From America


Two pieces of correspondence from Drainies came my way recently, both of which had a North American bent.

The first, from Graham, alerted me to the goings on in Los Angeles. Olden times readers of this blog will know that there’s been a long and dedicated effort to reclaim the concrete channel, so beloved of Terminators on Harley-Davidsons, and make it into a proper functioning river again.


I love that picture, above (a still from the video). Those men with hats are engineers working out how to “fix” that darned river and its annoying habit of having water in it. It worked so well that we copied the idea in Australia. Several times.

FOLAR has had a big win. (FOLAR stands for Friends of the Los Angeles River, so it should be FOTLAR: if you’re going to have the “o” of “of” then why not the “t” of “the”? But then NORWICH never did work because, as we all know, knickers starts with a “k”.) But the political winds have shifted and real advances have been made in the rehabilitation of the biggest beck in California. Hope!

On a completely different, and more irreverent, tack came this link from Richard. Maybe it was the heading that alerted him: Comic writer gets stuck in a hole and Twitter saves him. Hmm. Still, it’s entertaining. This guy got stuck in a skate bowl in the rain with his dog and an umbrella. How to get out? Thankfully, the Twitterverse responded.

Ryan in hole

Could that ever happen to me and Jambo, wondered Richard. Of course not! We’d simply climb on a log and bob down to the Carrington boardwalk. As the meerkats say, “Simples!”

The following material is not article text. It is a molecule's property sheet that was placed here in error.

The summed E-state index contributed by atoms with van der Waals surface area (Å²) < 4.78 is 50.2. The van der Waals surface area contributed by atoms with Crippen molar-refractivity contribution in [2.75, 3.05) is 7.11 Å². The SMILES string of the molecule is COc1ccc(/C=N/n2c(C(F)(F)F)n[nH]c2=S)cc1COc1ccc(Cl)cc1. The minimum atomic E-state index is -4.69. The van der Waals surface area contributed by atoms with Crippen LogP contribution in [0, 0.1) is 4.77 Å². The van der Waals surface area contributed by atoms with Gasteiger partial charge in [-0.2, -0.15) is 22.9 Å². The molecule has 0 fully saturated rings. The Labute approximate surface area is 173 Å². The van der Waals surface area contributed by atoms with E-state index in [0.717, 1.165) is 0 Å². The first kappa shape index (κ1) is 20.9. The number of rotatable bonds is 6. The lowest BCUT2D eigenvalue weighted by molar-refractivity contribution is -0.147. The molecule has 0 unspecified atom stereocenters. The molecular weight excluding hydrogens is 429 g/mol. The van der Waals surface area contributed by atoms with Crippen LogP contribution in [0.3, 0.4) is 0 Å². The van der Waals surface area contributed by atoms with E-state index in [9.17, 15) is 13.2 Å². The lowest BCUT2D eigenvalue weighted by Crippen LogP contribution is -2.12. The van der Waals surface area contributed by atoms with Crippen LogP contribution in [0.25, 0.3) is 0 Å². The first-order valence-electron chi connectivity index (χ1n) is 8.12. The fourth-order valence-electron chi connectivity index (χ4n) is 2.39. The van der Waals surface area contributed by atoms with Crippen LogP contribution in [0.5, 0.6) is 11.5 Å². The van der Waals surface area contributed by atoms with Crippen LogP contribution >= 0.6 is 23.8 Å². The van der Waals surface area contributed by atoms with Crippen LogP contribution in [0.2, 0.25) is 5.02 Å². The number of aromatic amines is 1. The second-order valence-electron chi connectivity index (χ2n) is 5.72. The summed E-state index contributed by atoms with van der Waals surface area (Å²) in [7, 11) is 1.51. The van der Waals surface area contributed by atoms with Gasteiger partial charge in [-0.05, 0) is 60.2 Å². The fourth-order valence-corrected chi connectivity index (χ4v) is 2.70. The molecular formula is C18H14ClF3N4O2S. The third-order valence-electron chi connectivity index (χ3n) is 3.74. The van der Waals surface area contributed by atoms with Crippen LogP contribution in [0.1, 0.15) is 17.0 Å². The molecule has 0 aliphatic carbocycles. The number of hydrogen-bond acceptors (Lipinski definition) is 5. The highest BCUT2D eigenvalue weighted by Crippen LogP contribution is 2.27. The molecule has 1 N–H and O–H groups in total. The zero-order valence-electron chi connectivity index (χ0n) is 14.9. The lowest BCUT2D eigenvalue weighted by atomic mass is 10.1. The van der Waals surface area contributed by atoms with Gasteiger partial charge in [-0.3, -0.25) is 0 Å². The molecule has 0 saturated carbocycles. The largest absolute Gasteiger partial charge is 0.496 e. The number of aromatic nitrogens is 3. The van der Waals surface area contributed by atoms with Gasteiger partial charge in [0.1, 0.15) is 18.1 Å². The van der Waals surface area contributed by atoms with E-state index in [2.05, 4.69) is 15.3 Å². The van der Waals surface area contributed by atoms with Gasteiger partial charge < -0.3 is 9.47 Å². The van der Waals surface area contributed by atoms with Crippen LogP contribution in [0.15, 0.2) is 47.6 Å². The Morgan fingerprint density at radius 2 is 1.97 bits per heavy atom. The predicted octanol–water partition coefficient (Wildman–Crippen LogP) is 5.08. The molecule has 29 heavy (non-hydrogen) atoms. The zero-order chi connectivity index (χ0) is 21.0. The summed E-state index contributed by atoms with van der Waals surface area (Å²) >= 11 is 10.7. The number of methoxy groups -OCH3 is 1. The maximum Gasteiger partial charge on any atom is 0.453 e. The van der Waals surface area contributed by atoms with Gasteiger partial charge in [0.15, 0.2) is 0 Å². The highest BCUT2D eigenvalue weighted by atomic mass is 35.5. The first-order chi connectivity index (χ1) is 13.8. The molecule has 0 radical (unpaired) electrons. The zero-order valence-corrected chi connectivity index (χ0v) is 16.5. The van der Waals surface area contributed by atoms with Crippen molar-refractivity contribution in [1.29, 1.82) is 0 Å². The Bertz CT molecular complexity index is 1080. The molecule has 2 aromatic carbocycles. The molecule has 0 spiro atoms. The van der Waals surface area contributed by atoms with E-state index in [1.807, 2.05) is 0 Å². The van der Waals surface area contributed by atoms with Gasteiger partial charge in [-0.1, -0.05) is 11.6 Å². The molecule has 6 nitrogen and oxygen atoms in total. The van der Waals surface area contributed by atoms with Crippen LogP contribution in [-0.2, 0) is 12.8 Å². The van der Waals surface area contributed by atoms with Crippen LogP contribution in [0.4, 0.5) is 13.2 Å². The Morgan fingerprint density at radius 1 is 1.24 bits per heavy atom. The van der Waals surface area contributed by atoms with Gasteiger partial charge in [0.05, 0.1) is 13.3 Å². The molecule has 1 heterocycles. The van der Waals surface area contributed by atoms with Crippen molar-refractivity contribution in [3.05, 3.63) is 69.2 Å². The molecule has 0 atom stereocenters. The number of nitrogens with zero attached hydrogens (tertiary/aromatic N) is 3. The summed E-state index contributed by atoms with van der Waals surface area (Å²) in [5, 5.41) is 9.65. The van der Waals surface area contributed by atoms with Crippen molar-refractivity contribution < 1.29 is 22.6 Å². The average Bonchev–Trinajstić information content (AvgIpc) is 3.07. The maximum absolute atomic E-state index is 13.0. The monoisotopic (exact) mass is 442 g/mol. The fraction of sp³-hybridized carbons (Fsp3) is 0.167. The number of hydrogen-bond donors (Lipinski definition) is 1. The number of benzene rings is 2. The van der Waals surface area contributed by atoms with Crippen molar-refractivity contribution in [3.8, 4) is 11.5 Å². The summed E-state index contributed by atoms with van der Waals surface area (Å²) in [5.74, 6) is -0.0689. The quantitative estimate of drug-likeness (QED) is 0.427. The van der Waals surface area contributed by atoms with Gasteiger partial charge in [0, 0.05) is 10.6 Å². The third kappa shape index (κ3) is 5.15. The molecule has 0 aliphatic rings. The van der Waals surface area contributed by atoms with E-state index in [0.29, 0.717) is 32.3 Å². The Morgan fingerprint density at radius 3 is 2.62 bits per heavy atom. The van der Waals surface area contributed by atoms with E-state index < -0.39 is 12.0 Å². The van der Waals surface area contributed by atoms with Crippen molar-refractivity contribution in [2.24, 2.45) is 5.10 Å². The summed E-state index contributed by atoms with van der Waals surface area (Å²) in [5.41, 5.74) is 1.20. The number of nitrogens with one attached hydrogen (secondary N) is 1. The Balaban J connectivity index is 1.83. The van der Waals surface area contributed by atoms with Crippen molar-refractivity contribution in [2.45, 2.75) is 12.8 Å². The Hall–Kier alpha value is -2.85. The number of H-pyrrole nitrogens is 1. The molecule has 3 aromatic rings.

Goo story


This time last year there was a team of lads down the creek “fixing” the cracks in the concrete. I’d pass them of a morning as I took Jambo down towards the TAFE and we’d nod at one another and occasionally talk. It looked like cold work on that northern side of the beck, with the winter sun never getting onto them till the afternoon by which time they were packing up to go home.

The idea was to stop the pollutants from the gasworks from seeping into the water table and the creek. It seemed, to my unscientific mind, a completely futile act. Surely, like the Karuah bypass, it would just shove the bottleneck somewhere else.

Anyway, they did about 50 yards of concrete then, one day, they were gone.

Since then the goo they squirted under the slabs has bubbled its way to the surface, only now it looks grey and frothy and almost as bad as the toxins it was meant to contain.


There are large patches of emulsified oils, which may be from the old fuel depot. I don’t know.


The bituminous gunk has a beautiful rich purpley-black colour that isn’t done justice in this photo. It’s the colour of a raven’s wing or a magpie’s flight feather, a colour that I’ve never seen in clothing or paints.


It’s really very disheartening and fills me with a sense of gloom about the rehabilitation of the gasworks, which seems to have stalled completely. (I did see a digger in there the other day which has made a few desultory scrapes in the ground. The only thing this seemed to do was to make the air around the creek reek of bitumen.) As for the now abandoned fuel depot, I can only think what would have to happen to land prices before that got tackled with any serious intent.

Sorry to come across so dejected but I don’t think we’re going to see a clean, green Styx Creek any time soon.